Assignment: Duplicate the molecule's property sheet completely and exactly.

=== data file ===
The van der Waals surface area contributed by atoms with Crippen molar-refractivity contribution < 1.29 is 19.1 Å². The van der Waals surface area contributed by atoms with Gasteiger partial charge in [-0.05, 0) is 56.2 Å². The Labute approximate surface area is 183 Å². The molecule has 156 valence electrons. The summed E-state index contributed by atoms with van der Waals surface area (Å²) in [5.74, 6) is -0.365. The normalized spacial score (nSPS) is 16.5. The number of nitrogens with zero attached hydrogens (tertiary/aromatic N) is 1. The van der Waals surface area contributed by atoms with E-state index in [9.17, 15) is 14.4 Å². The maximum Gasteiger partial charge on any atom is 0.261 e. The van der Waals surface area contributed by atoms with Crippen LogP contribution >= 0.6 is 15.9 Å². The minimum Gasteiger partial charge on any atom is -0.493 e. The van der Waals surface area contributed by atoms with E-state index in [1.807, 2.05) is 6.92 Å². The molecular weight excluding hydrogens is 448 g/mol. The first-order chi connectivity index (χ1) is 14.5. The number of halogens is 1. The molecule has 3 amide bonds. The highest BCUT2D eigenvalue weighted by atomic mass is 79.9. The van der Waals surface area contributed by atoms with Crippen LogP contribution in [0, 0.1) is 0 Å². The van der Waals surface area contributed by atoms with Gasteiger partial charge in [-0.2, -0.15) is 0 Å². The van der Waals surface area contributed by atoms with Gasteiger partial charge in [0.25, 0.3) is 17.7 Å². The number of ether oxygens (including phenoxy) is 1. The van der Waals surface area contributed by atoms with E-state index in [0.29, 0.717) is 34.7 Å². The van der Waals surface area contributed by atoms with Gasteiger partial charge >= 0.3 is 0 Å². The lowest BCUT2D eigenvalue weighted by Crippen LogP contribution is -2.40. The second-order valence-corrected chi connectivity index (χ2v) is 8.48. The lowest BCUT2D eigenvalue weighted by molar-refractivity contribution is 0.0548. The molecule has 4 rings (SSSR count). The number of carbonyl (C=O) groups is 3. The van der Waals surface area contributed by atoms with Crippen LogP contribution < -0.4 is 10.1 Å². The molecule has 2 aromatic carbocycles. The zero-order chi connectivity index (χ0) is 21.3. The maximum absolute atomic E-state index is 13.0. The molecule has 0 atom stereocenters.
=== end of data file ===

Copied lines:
The van der Waals surface area contributed by atoms with Crippen molar-refractivity contribution < 1.29 is 19.1 Å². The van der Waals surface area contributed by atoms with Gasteiger partial charge in [-0.05, 0) is 56.2 Å². The Labute approximate surface area is 183 Å². The molecule has 156 valence electrons. The summed E-state index contributed by atoms with van der Waals surface area (Å²) in [5.74, 6) is -0.365. The normalized spacial score (nSPS) is 16.5. The number of nitrogens with zero attached hydrogens (tertiary/aromatic N) is 1. The van der Waals surface area contributed by atoms with E-state index in [9.17, 15) is 14.4 Å². The maximum Gasteiger partial charge on any atom is 0.261 e. The van der Waals surface area contributed by atoms with Crippen LogP contribution >= 0.6 is 15.9 Å². The minimum Gasteiger partial charge on any atom is -0.493 e. The van der Waals surface area contributed by atoms with E-state index in [1.807, 2.05) is 6.92 Å². The molecular weight excluding hydrogens is 448 g/mol. The first-order chi connectivity index (χ1) is 14.5. The number of halogens is 1. The molecule has 3 amide bonds. The highest BCUT2D eigenvalue weighted by atomic mass is 79.9. The van der Waals surface area contributed by atoms with Crippen LogP contribution in [0, 0.1) is 0 Å². The van der Waals surface area contributed by atoms with Gasteiger partial charge in [-0.2, -0.15) is 0 Å². The van der Waals surface area contributed by atoms with Gasteiger partial charge in [0.25, 0.3) is 17.7 Å². The number of ether oxygens (including phenoxy) is 1. The van der Waals surface area contributed by atoms with E-state index in [0.29, 0.717) is 34.7 Å². The van der Waals surface area contributed by atoms with Gasteiger partial charge >= 0.3 is 0 Å². The lowest BCUT2D eigenvalue weighted by Crippen LogP contribution is -2.40. The second-order valence-corrected chi connectivity index (χ2v) is 8.48. The lowest BCUT2D eigenvalue weighted by molar-refractivity contribution is 0.0548. The molecule has 4 rings (SSSR count). The number of carbonyl (C=O) groups is 3. The van der Waals surface area contributed by atoms with Crippen LogP contribution < -0.4 is 10.1 Å². The molecule has 2 aromatic carbocycles. The zero-order chi connectivity index (χ0) is 21.3. The maximum absolute atomic E-state index is 13.0. The molecule has 0 atom stereocenters.